Abraham Lincoln's birthday
and an introduction to Newman F. McGirr
Today marks 200 years since Abraham Lincoln was born, February 12th, 1809, in Kentucky. Coincidentally, I've been to the Abraham Lincoln Birthplace National Historic Site, and there's nothing there original to his beginnings except for nature. The buildings at the site have been constructed to serve symbolic purposes to help visitors get a feel for what life was like for the Lincoln family there.
Segueing back to bibliophemera... this post card is from bookseller Newman F. McGirr of the State House Book Shop in Philadelphia, postmarked 1917. The front side sports an image of Honest Abe, while the reverse side offers information for a customer query. As the card is not signed or initialed, I can't say for sure that I have a holographic sampling from McGirr. But I have discovered a new bookseller I want to know more about.
The use of the Lincoln image is a curious symbol for a Philadelphia book shop, whose owner seems to have more in common with Benjamin Franklin than Abraham Lincoln. That curiosity aside, ephemera such as this piece, offers more than just interesting graphics and bibliography. It offers an historical portal into the lives and culture of other worlds in other times. The portal in this postcard introduced me to Newman F. McGirr.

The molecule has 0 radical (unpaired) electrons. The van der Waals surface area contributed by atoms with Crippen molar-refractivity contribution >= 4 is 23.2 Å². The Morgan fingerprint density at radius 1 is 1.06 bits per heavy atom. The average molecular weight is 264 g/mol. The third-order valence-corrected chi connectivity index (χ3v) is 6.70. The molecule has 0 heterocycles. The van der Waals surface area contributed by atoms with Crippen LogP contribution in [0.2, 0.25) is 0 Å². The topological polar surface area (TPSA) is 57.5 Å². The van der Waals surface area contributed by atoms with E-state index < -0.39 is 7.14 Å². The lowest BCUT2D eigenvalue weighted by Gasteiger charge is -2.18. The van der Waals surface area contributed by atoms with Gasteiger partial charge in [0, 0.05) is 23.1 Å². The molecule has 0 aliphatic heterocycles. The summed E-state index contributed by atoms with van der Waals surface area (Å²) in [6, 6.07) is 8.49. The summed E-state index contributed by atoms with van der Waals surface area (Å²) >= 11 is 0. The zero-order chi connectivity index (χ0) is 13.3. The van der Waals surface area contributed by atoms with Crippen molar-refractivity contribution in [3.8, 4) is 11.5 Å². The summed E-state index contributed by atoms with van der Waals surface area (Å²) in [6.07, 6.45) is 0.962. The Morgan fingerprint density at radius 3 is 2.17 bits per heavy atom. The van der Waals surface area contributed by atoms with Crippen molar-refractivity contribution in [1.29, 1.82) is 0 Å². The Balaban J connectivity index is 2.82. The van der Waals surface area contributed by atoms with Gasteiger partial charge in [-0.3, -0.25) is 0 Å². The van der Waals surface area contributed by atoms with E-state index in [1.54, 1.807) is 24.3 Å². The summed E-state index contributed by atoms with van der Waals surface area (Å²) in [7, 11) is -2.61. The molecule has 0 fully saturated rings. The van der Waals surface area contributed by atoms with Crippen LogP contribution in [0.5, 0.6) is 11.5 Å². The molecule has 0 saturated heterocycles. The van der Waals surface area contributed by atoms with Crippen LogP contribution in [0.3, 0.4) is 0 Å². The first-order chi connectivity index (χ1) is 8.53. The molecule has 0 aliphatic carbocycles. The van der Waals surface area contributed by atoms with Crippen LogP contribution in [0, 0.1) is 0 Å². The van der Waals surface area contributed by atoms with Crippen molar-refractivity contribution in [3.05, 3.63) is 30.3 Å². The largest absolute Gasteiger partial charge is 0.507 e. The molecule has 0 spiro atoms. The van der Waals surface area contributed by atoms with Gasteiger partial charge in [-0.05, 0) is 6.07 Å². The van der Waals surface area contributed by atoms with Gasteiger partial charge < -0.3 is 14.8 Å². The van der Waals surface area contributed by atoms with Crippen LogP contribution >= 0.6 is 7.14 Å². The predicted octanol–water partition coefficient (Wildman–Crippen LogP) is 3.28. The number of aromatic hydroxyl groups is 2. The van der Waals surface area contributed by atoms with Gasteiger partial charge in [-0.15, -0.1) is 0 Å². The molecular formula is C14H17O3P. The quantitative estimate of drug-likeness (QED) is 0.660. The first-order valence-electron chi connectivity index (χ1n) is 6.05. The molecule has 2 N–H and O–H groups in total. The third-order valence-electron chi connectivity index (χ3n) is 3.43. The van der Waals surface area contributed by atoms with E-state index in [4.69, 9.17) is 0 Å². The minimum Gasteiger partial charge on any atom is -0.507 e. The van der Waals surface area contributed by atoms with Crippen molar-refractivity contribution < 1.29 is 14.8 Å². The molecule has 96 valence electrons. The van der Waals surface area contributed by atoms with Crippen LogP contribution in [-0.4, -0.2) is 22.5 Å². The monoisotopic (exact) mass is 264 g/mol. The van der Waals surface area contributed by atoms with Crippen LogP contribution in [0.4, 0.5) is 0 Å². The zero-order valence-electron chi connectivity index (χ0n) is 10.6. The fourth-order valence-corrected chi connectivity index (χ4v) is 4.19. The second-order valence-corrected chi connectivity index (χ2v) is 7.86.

McGirr appears to have been, in addition to a bookseller, a writer, editor, and publisher (thus my comaparison to fellow Philadelphian Franklin). I can find several references to works of folklore, particularly in Pennsylvania, that he was involved with. And more particularly, he had a special interest in music history of the region. I could also venture a guess that he was somewhat of a songcatcher, a Lomax contemporary, who had at one time his own record label.
I did find mention of a book he wrote, which I have to get for my library: Experiences of a Pennsylvanian with Old Books, Bibliophiles and Old Records. I can't find anything more than the title and author (McGirr) and it seems to be long out-of-print and unavailable. As a book and music hound myself, I think I will enjoy reading this book. And I'll have Abe Lincoln and his 200th birthday to thank for introducing me to this interesting bibliophile/musicologist.
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